Movement Research Festival Fall 2018 – Danspace Project
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Movement Research Festival Fall 2018

Movement Research, one of the world’s leading laboratories for the investigation of dance and movement-based forms, returns to Danspace Project with its annual Fall Festival.

This year’s Movement Research Fall Festival honors the journey—of creative processes, artists’ trajectories, and the past forty years of Movement Research itself. On the eve of MR’s homecoming to its first-ever long-term home at 122 Community Center, the Fall Festival offers a moment to reflect on the past decades of trusting the integrity of the ride – vitality, change, movement.

The twice-annual Movement Research Festival explores contemporary dance forms through performances, classes, workshops, contact jams, multimedia installations and discursive formats. The Festivals are led by teams of artist-curators. The Fall Festival centers around performances at our long-time festival home, Danspace Project, while the Spring Festival is programmed and produced in various locations that are selected and shaped by the curatorial team. These two approaches allow for a varied investigation and exploration into current artistic concerns and reflect Movement Research’s mission of valuing artists, their creative process and their vital role within society.

Thursday, November 29:
Admission for Thursday night’s performance is $10 suggested donation at the door!

Tonight we celebrate thirty-five years of Movement Research’s Open Performance program with a marathon event organized by artist and past Open Performance coordinator Martita Abril.

7pm: Jenni Hong, Meghan Frederick, Zachary Richardson moderated by mayfield brooks
8pm: Toni Carlson, Justin Faircloth, Chloe Marie moderated by Alexandra Tatarsky
9pm: Sam Hanson, Lai Yi Ohlsen, Hadley Smith moderated by Kristopher K.Q. Pourzal

Open Performance is a non-curated work-in-progress event in which three artists share material, and the audience joins them in discussion moderated by a Movement Research Artist-in-Residence. Over the decades, Open Performance has been a radical forum, fostering experimentation both in performance and in feedback methods that inform artists’ processes. Come see the program in three consecutive iterations–nine artists, three moderators, thirty-five years of innovation.

Friday, November 30, 8pm:
$15/$12 Danspace Project Members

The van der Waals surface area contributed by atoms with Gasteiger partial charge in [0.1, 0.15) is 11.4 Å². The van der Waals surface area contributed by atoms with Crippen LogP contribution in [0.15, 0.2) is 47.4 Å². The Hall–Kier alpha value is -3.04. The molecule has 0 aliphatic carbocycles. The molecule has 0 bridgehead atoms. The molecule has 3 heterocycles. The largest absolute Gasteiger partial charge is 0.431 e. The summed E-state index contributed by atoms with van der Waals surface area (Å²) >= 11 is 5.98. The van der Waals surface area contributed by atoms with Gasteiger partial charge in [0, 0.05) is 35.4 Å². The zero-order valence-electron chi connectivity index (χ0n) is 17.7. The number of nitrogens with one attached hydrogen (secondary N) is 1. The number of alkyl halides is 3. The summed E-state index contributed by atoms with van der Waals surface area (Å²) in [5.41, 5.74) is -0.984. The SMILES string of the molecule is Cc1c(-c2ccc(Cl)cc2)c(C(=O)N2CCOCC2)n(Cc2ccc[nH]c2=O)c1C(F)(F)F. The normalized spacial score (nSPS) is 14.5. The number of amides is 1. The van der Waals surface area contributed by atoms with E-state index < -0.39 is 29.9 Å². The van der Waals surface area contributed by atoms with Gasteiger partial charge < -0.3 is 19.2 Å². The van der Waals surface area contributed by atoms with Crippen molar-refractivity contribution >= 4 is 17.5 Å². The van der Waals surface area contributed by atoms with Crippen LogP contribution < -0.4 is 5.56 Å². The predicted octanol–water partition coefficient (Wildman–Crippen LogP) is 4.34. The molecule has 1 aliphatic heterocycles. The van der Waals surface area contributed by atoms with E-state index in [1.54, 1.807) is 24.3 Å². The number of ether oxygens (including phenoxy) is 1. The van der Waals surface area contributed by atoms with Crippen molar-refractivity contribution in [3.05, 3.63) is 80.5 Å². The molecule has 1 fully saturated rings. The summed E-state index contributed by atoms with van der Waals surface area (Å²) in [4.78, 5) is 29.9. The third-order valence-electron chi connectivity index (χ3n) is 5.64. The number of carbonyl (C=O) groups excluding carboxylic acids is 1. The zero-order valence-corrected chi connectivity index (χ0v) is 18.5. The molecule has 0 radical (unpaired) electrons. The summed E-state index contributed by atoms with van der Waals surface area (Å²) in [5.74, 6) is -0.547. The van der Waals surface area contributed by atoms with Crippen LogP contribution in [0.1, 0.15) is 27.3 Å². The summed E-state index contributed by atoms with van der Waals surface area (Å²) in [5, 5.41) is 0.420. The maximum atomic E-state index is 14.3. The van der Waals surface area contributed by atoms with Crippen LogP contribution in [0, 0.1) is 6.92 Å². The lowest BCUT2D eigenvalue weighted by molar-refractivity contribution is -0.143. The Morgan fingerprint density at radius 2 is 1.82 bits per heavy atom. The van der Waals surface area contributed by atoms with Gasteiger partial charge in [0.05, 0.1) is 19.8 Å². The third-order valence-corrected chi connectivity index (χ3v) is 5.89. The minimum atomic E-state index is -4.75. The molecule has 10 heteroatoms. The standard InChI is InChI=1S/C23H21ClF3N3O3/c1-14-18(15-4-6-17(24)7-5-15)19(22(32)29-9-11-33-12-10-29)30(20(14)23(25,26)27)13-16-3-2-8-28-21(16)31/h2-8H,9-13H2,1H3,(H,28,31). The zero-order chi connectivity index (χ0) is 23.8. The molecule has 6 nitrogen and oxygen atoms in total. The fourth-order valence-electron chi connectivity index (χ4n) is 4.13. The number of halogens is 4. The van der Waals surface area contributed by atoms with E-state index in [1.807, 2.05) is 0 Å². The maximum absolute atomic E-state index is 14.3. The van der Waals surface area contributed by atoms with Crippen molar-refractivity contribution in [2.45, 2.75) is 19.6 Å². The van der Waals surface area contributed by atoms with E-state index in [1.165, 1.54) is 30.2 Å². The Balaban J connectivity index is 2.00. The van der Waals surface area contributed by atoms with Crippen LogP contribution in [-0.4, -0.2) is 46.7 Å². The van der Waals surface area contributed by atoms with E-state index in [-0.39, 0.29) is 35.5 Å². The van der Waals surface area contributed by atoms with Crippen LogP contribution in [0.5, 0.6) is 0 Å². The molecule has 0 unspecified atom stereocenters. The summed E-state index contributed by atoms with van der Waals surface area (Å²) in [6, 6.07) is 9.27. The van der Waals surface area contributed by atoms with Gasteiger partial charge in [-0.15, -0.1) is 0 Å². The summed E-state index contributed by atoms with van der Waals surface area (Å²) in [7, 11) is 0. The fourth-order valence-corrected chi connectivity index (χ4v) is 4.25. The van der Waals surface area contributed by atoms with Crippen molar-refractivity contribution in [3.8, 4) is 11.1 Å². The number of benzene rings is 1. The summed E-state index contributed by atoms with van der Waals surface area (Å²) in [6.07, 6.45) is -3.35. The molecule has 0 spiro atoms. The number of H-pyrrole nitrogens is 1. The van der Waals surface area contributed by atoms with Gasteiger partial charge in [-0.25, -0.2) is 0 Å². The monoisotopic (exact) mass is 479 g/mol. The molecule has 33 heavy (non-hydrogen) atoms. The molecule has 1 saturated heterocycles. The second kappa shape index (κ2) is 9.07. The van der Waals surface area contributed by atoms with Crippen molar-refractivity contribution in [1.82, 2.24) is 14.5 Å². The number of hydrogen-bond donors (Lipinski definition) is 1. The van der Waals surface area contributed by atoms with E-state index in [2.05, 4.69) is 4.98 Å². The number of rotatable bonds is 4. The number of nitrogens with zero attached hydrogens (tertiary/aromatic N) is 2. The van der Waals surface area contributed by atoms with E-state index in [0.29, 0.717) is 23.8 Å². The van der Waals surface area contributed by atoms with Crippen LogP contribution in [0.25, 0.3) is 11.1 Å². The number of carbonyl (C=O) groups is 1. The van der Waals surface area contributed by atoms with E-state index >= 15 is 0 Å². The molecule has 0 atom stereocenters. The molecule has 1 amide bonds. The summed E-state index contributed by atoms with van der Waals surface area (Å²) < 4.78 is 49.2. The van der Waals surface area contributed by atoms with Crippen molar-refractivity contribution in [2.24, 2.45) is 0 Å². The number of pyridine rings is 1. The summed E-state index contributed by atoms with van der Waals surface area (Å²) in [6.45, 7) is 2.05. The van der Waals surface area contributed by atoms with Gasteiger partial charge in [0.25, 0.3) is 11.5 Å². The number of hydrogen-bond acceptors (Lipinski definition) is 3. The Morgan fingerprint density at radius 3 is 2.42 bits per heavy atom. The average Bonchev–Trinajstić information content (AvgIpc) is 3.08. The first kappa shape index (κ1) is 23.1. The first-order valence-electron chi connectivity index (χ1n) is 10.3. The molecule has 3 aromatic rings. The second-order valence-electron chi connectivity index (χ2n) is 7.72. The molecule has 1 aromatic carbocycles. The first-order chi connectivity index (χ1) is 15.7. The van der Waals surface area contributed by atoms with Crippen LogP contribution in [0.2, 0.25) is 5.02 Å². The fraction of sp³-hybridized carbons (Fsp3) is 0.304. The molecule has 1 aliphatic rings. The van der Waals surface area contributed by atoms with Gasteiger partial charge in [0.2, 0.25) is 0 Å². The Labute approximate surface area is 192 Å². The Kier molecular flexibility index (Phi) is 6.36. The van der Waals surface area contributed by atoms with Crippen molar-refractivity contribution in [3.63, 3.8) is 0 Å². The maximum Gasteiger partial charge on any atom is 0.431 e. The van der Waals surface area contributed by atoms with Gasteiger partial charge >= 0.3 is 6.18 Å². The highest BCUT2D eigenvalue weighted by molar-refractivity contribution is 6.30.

The artists who have served as Movement Research staff over the past four decades have done so in the spirit of practice and process, valuing intention, thoughtful direction, and trusting the integrity of the ride; as artists, for and with artists.

In this 40th anniversary season, we come together as Movement Research staff, present and past, to share our creative identities with you and with each other.

Featuring work by Alice Ashton, Bree Breeden, Laurie Berg & Bessie McDonough-Thayer, Rebecca Brooks, Diana Crum, Greer Dworman, Ursula Eagly, Catherine Galasso, Megan Kendzior, Amanda Loulaki, Njeri Rutherford, Tara Sheena, Kathy Westwater

 

Saturday, December 1, 8pm:
$15/$12 Danspace Project Members
Jaime Ortega and iele paloumpis have curated an evening of performance around the themes of somatics and social justice. From Ortega and paloumpis:

“We seem to be in a moment of collective consciousness about the need to integrate our somatic practices with our politics, and through this event we hope to continue working through this question of how our bodily practices, social politics and creative work inform one another. As an important part of the evening we have asked participating artists, Jill Sigman and Antonio Ramos, to think about what sort of somatic preparation they might like an audience to share prior to seeing their work. The evening will begin with this sort of collective experiential framing before witnessing the works of Sigman and Ramos.”

There will be a short post performance discussion to follow.

Movement Research is one of the world’s leading laboratories for the investigation of dance and movement-based forms. Valuing the individual artist, their creative process and their vital role within society, Movement Research is dedicated to the creation and implementation of free and low-cost programs that nurture and instigate discourse and experimentation. Movement Research strives to reflect the cultural, political and economic diversity of its moving community, including artists and audiences alike.